Confidence and prediction interval

  • Thread starter bizzy
  • Start date
  • #1
1
0
I need help with this question.

Suppose we are making predictions of the dependent variable y for specific values of the independent variable x using a simple linear regression model holding the confidence level constant. Let C.I = the width of the confidence interval for the average value y for a given value of x, and P.I = the width of the prediction interval for a single value y for a given value of x.

I need to know if C.I > P.I., < P.I., = P.I., or = .5 P.I.
 

Answers and Replies

  • #2
statdad
Homework Helper
1,495
36
The length of the confidence interval will always be less than the length of the prediction interval, because the margin of error in the confidence interval is always smaller than the margin of error in the prediction interval.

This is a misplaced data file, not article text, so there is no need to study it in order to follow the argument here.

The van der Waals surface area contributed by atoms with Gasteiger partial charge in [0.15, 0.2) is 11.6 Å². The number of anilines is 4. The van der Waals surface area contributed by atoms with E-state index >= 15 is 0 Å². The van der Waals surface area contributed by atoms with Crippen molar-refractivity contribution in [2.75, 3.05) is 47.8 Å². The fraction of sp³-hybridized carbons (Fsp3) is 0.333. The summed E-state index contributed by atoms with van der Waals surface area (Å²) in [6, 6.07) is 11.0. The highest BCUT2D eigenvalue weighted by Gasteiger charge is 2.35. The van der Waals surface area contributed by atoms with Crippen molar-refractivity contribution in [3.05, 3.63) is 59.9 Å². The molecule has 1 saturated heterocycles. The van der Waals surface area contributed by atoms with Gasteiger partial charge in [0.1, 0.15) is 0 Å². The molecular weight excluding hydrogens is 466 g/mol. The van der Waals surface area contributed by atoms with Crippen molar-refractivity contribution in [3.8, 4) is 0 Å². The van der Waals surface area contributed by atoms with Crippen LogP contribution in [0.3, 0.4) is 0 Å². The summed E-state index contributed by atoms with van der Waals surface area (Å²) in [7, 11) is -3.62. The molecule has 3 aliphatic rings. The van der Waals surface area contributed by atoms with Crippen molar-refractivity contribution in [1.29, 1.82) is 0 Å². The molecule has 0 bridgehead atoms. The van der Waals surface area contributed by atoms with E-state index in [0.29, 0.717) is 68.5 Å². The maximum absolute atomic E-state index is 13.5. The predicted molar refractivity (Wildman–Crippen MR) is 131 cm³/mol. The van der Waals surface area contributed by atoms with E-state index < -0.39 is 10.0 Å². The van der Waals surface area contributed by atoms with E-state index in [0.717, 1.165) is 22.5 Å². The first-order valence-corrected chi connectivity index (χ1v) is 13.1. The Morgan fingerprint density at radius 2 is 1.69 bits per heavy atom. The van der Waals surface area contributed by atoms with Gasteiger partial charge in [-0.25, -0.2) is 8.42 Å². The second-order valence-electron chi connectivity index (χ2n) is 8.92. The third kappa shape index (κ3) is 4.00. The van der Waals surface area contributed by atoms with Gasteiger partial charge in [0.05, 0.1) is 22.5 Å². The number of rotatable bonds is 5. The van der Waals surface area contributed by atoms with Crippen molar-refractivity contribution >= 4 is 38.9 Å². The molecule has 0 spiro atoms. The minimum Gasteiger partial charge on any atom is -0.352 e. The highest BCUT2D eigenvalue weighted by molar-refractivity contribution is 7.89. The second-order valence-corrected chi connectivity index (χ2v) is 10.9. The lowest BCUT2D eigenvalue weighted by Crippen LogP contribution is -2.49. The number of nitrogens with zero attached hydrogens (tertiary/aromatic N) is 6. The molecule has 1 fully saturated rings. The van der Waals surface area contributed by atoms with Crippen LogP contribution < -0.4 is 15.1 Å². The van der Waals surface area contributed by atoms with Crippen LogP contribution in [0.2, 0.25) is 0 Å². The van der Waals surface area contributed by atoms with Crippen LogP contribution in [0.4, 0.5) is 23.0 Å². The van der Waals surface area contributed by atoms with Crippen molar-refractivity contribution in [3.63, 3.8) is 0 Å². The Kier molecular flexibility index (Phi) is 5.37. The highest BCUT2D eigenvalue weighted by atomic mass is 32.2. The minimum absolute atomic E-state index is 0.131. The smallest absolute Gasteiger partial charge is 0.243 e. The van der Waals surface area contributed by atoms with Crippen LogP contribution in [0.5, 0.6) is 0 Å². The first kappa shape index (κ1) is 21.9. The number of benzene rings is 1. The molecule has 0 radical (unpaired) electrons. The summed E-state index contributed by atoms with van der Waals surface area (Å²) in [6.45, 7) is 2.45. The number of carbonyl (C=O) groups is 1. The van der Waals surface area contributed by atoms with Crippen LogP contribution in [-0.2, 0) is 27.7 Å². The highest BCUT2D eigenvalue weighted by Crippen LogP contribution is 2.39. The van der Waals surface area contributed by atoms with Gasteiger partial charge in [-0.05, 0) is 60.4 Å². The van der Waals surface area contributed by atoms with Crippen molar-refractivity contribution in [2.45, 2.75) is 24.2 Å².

The length of the confidence interval estimate is twice this:

[tex]
s t \sqrt{\frac 1 n + \frac{(x_0 - \bar x)^2}{\sum (x-\bar x)^2}
[/tex]

the length of the prediction interval estimate is twice this:

[tex]
s t \sqrt{1+ \frac 1 n + \frac{(x_0 - \bar x)^2}{\sum (x-\bar x)^2}
[/tex]

The difference between the two margins of error varies, depending on the sample size, [tex] s [/tex], and the magnitude of the [tex] x [/tex] values. So far as I know, there is no simple rule that always works to quantify the magnitude of the difference.
 

Related Threads on Confidence and prediction interval

  • Last Post
Replies
1
Views
4K
  • Last Post
Replies
8
Views
3K
  • Last Post
Replies
1
Views
2K
  • Last Post
Replies
4
Views
2K
Replies
3
Views
1K
Replies
1
Views
3K
Replies
2
Views
1K
  • Last Post
Replies
3
Views
2K
Replies
24
Views
4K
Replies
3
Views
17K
Top